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Iowa center Luka Garza thinks he maybe could have done something different on his last-second shot at Illinois. Hear what that is: Hawk Central

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The college basketball season stopped March 12, but Luka Garza didn’t.

Less than 48 hours after drifting around downtown Indianapolis in stunned disbelief that the Big Ten and NCAA tournaments had been canceled, the all-American Iowa big man was back in his native Washington, D.C., area, grinding through two-a-day workouts designed by his father, Frank, in any gymnasium or empty warehouse they could find.

In the days and weeks to come, Frank Garza would tweet video updates of his son’s exploits. In one clip, 6-foot-11 Luka drains 10 consecutive “pick-and-pop” 3-pointers from 25 to 30 feet. In another, he’s using right and left hands to convert hook shots made famous by Kareem Abdul-Jabbar.

Much like his junior season at Iowa, statistically the best by any player in the program’s 120-year history, Garza just kept producing.

Normally, Garza would take at least a week off after the end of a basketball season. And given the physical pounding he took while playing almost every minute of grueling Big Ten Conference games, a break would have seemed sensible. But Garza, in an extended interview with the Des Moines Register, says he's been driven by a lack of closure after the COVID-19 pandemic brought an abrupt end to the Hawkeyes’ 20-11 season. He thinks the Big Ten Tournament bracket set up beautifully for the fifth-seeded Hawkeyes. He thinks this was a Sweet 16 team, at least, in the NCAA Tournament that never was.

“I felt really confident about our path to the Big Ten championship,” Garza says, opining that Iowa had a favorable first matchup against Minnesota, then would have beaten No. 4 seed Illinois the next day and had already proven it was better than top seed Wisconsin. “It adds fuel to our fire. It just adds motivation for the guys, that you can’t take any moment for granted after experiencing it all being taken away from you.”

The work has continued and will continue. Deeper range is a high priority, to further extend defenses. In one recent workout, Garza made 22 of 25 3-pointers from 25 feet (baseline) to 30 feet (top of key). And then there’s that hook shot we haven't seen in games yet.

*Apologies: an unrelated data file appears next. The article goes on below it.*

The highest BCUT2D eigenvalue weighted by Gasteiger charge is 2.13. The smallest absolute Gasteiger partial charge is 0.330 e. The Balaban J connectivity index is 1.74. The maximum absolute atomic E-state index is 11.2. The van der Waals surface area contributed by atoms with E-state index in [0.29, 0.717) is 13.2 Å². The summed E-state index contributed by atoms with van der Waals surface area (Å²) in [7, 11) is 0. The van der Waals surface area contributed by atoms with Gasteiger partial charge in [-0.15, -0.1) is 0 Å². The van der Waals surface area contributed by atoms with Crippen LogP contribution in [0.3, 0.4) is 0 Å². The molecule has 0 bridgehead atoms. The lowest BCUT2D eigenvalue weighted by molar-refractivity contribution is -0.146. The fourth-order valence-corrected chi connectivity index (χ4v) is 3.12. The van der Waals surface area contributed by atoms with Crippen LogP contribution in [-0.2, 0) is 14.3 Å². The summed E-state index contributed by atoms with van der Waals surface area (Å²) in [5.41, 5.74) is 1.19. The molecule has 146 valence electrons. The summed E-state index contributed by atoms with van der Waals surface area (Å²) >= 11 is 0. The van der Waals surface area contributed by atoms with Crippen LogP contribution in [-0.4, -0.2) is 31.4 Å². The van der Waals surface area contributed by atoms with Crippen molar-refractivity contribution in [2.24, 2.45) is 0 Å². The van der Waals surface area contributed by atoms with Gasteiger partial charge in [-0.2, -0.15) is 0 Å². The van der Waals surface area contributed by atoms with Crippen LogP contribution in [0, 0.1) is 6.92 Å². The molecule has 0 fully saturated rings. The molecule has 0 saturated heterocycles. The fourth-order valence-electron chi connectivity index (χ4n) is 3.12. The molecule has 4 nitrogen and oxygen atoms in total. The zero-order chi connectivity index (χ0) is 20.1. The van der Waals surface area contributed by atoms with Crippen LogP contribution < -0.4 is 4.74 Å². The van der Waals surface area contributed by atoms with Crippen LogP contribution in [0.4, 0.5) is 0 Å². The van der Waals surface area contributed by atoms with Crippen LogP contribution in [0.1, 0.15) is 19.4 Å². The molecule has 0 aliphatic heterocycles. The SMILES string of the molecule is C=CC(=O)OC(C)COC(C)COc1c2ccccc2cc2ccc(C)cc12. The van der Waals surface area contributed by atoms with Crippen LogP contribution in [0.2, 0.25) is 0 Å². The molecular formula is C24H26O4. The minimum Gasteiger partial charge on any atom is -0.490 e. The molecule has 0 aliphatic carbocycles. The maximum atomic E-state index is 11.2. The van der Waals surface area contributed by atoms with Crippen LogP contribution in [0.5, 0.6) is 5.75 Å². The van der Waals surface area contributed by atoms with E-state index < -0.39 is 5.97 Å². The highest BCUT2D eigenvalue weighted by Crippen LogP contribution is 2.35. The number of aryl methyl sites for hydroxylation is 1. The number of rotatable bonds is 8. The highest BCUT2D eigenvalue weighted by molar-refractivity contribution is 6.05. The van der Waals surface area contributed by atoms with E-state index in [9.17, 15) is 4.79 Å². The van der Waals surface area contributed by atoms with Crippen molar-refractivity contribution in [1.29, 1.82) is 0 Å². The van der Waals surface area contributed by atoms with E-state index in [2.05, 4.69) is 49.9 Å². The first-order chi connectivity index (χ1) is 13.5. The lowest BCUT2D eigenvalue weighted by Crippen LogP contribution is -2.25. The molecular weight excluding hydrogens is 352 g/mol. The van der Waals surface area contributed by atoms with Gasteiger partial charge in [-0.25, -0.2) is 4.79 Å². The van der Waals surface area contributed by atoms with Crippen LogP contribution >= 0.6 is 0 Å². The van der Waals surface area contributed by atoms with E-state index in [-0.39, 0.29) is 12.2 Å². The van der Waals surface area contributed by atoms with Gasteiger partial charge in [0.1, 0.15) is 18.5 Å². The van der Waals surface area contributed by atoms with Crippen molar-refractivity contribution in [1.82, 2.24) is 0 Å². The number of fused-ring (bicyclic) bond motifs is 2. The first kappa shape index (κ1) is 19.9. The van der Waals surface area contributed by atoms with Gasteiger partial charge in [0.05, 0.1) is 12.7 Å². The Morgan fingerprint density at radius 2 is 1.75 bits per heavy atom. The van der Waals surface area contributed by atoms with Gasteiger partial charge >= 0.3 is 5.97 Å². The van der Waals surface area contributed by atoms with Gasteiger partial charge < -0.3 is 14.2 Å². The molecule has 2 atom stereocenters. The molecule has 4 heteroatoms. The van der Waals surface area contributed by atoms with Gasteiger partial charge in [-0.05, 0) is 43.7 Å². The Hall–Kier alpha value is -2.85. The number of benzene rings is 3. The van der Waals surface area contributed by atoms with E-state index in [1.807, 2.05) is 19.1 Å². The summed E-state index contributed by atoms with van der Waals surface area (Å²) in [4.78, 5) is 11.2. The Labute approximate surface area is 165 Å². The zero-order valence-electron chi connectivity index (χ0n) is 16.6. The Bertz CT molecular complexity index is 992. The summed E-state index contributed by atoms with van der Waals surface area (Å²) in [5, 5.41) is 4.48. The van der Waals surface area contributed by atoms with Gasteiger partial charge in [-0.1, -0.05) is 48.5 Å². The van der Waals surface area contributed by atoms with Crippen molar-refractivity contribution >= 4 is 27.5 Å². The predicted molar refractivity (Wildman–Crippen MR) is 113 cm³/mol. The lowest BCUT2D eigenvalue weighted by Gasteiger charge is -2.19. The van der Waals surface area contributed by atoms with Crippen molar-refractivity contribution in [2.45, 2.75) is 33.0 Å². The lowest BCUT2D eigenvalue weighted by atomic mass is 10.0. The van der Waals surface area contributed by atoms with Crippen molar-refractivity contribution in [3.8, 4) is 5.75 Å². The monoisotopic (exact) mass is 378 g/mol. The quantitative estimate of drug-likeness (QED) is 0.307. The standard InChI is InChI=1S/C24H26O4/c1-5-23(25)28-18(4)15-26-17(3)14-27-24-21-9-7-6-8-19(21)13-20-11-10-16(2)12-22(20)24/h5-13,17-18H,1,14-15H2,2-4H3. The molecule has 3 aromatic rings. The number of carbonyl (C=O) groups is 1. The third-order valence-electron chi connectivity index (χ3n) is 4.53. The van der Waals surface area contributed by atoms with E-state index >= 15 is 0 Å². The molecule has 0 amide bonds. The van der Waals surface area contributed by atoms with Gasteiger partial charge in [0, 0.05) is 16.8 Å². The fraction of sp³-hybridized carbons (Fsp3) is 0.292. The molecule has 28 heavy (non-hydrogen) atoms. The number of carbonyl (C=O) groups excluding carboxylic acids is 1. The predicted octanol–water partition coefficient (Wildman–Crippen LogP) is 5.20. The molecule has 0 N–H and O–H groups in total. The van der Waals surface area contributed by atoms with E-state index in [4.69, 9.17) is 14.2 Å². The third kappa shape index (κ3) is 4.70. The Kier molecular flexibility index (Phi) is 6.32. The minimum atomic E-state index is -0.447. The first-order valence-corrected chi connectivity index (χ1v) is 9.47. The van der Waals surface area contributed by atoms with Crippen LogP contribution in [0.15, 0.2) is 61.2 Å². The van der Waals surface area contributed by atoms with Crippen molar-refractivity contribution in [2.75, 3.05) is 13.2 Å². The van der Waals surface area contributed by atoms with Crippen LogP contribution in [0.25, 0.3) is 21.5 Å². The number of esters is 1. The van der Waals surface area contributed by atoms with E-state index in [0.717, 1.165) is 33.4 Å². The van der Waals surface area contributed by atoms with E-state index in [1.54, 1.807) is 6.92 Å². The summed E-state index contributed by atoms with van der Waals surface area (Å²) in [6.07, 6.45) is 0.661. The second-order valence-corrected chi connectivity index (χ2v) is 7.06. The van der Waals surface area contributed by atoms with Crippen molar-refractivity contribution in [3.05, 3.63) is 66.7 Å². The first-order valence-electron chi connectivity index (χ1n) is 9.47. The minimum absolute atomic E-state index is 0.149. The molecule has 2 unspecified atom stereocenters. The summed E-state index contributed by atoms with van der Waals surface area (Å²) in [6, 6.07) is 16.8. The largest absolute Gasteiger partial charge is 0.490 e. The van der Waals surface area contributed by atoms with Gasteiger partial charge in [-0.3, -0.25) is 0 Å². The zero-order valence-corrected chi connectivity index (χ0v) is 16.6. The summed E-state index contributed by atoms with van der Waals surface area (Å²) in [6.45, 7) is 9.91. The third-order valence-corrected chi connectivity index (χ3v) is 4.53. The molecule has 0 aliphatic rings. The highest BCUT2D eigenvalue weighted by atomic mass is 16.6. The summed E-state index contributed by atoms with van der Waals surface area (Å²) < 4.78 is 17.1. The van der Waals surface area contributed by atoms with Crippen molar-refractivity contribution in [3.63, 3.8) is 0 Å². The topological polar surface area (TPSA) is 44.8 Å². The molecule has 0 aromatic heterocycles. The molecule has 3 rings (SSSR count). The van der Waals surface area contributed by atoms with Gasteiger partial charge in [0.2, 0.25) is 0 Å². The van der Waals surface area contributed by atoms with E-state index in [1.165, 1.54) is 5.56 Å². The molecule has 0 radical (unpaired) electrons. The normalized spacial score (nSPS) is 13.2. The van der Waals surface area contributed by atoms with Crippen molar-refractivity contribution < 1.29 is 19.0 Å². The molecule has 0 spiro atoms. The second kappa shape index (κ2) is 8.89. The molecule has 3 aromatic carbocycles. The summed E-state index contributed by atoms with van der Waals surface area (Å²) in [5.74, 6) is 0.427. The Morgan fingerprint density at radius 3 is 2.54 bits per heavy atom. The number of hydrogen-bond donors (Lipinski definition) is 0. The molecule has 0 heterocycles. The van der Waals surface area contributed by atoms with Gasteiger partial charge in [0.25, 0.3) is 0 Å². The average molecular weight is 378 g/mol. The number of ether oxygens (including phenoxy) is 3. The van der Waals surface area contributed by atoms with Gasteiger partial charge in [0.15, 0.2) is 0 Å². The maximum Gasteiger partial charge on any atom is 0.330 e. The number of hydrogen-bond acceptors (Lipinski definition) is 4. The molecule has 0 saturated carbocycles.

"The hook is something I’ve worked on my entire life. It’s always been there, I just haven’t really used it as much as I can," Garza says. "The way teams are guarding me, I’m going to have to find different ways to score.”

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The world has changed at lot in 3 weeks.

In recent days, that’s meant Garza — who’s living in his parents’ apartment in population-packed Arlington, Virginia — no longer has access to a basketball court. Even the nets on hoops at local parks have been tied off to deter gatherers, as Virginia is one of many states to issue stay-at-home orders punishable by law.

But finally, some forced rest for Garza, as he resumed online classes this week.

"He spent the whole year getting beat up in the Big Ten. He needs some time off," Frank Garza says. "There’s no better time to take a little time. He’s still going to do weights, upper body, jump rope. But we’re going to take it easy.”

A slight break, by Garza standards, has also meant a time for reflection.

Recently, he got a text from Iowa coach Fran McCaffery. With more time on his hands than usual, Garza began to thumb through past texts, and he found one from late May. In reply to Garza wishing his coach a happy birthday, McCaffery told Garza that he would be the Big Ten’s player of the year.

An outlandish thought then to the outside world, but McCaffery saw the rigorous offseason work that Garza was putting in.

Garza had forgotten that prophetic prediction until recently, when he was named one of five consensus first-team all-Americans — and the first in Iowa’s program since Chuck Darling in 1952.

“I wasn’t sure I could be a high-major basketball player,” Garza says. “To be a consensus all-American, I obviously will remember it forever.